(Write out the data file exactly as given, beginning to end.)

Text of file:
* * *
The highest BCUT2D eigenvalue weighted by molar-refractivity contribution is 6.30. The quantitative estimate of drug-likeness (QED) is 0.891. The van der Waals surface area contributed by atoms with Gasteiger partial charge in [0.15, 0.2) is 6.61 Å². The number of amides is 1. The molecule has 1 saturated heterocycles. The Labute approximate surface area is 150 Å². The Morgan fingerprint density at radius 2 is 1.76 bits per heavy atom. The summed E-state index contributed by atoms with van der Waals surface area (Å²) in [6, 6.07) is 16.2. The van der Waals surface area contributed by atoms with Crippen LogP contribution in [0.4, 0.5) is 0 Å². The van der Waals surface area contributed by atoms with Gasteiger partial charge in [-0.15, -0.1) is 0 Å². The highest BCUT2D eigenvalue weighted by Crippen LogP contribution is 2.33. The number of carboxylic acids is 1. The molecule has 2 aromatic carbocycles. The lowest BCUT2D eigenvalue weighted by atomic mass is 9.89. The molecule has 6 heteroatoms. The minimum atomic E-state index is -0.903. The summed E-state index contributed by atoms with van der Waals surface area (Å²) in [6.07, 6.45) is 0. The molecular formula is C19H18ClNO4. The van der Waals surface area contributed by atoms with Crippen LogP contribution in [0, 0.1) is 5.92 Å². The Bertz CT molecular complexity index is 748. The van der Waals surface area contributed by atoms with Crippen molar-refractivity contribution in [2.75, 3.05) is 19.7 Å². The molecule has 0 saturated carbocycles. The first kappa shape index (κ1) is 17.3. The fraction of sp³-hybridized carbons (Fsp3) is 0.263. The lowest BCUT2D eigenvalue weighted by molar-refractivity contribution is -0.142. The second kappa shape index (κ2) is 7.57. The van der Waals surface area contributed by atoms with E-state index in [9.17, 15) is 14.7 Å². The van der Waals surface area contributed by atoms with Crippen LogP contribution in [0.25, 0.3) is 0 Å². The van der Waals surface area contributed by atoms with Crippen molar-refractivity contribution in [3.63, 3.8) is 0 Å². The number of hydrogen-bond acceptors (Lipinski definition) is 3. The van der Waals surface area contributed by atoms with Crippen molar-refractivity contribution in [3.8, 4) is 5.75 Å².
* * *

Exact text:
The highest BCUT2D eigenvalue weighted by molar-refractivity contribution is 6.30. The quantitative estimate of drug-likeness (QED) is 0.891. The van der Waals surface area contributed by atoms with Gasteiger partial charge in [0.15, 0.2) is 6.61 Å². The number of amides is 1. The molecule has 1 saturated heterocycles. The Labute approximate surface area is 150 Å². The Morgan fingerprint density at radius 2 is 1.76 bits per heavy atom. The summed E-state index contributed by atoms with van der Waals surface area (Å²) in [6, 6.07) is 16.2. The van der Waals surface area contributed by atoms with Crippen LogP contribution in [0.4, 0.5) is 0 Å². The van der Waals surface area contributed by atoms with Gasteiger partial charge in [-0.15, -0.1) is 0 Å². The highest BCUT2D eigenvalue weighted by Crippen LogP contribution is 2.33. The number of carboxylic acids is 1. The molecule has 2 aromatic carbocycles. The lowest BCUT2D eigenvalue weighted by atomic mass is 9.89. The molecule has 6 heteroatoms. The minimum atomic E-state index is -0.903. The summed E-state index contributed by atoms with van der Waals surface area (Å²) in [6.07, 6.45) is 0. The molecular formula is C19H18ClNO4. The van der Waals surface area contributed by atoms with Crippen LogP contribution in [0, 0.1) is 5.92 Å². The Bertz CT molecular complexity index is 748. The van der Waals surface area contributed by atoms with Crippen molar-refractivity contribution in [2.75, 3.05) is 19.7 Å². The molecule has 0 saturated carbocycles. The first kappa shape index (κ1) is 17.3. The fraction of sp³-hybridized carbons (Fsp3) is 0.263. The lowest BCUT2D eigenvalue weighted by molar-refractivity contribution is -0.142. The second kappa shape index (κ2) is 7.57. The van der Waals surface area contributed by atoms with E-state index in [9.17, 15) is 14.7 Å². The van der Waals surface area contributed by atoms with Crippen LogP contribution in [0.25, 0.3) is 0 Å². The van der Waals surface area contributed by atoms with Crippen molar-refractivity contribution in [3.63, 3.8) is 0 Å². The number of hydrogen-bond acceptors (Lipinski definition) is 3. The van der Waals surface area contributed by atoms with Crippen molar-refractivity contribution in [3.8, 4) is 5.75 Å².